Does the current system of elections for the National Executive Committee need to be changed or not?

In the event that our proposal for regionalising the CLP section is not taken forward, we would recommend a proportional voting system for the NEC so that diversity can be promoted.

 

Building a mass movement

How do we get our increased membership more involved in the Party?

CLPs and branches need to be encouraged to use their formal meetings to plan a campaign activity at least every month, a social event at least every quarter, and a political education event or debate at least every quarter, as it is these activities that will attract members to get involved rather than an expectation of immediate interest in attending formal meetings. However, many CLP and Branch Officer teams will need training and support to carry out this level of activity and the party needs to be careful not to put people off taking up voluntary roles as local officers by making excessive demands on them, given that the basic functioning of a CLP in terms of internal democracy, finance and compliance, and contesting elections is already an onerous workload for volunteers.

 

How do we recruit more people into the Party?

The cost of membership remains prohibitively high for working class people, which means the party has a membership that is disproportionately white, middle class, southern and graduates. Within CLPs, middle class ward parties are often many times larger than working class ones. The party needs to target recruitment campaigns at working class and BAME communities. Now that we have a larger membership and a culture of many members giving small donations, the cost of joining should be reduced and the rates simplified to £20 for people in work and £10 for people not in work.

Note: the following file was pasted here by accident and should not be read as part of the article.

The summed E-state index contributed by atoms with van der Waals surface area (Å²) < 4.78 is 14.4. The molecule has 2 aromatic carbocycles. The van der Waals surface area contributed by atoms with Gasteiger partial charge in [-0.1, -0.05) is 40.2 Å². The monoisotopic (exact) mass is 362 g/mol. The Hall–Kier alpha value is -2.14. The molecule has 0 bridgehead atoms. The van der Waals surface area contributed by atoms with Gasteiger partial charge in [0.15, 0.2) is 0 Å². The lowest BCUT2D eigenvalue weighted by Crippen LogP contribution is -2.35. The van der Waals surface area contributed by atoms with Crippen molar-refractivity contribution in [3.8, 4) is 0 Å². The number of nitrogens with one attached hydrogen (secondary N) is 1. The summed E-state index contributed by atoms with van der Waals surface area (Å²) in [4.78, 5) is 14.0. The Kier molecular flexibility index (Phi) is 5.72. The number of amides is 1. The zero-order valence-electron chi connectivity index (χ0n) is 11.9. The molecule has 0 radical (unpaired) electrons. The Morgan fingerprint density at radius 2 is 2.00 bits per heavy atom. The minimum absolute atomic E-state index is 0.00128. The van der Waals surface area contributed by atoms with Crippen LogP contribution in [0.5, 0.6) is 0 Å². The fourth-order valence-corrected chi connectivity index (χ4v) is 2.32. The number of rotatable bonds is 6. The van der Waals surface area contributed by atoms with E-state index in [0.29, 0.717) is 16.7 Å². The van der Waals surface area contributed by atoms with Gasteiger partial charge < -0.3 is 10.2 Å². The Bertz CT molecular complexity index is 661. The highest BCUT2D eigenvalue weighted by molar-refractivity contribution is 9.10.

How we make policy

What role should Constituency Labour Parties have in making policy?

CLPs should organise local deliberative forum-style discussion of policy to enable members to input ideas, express their views and increase their political education. The results of these deliberations should be submitted to the National Policy Forum. Resolutions on more urgent issues passed by CLPs should be submitted direct to the relevant Shadow frontbench teams.

 

What role should Party Conference have in making policy?

Party conference should have the final sign-off on all policy documents.

 

What role should motions and contemporary motions have at Conference?

We do not believe that the party should return to the pre-1997 model of adversarial debates on motions. This is an artificial, confrontational and divisive way to decide policy. It does not result in developing policies that can command consensus support, and are based on evidence. It runs the risk of creating stories of internal division that damage conference’s role as a showcase for Labour as a potential government to the public. The primary route for policy development should be the NPF and its commissions where proper consideration can be given to evidence, and policies can be negotiated that have consensus support.

 

How do we develop local and regional economic plans and local policy?

Policy forum structures should be convened for the relevant geographical area that represent all stakeholders in the local party. The final sign-off on manifestoes should continue to be with the relevant Labour Group.

 

How can motions from Constituency Labour Parties be dealt with more effectively?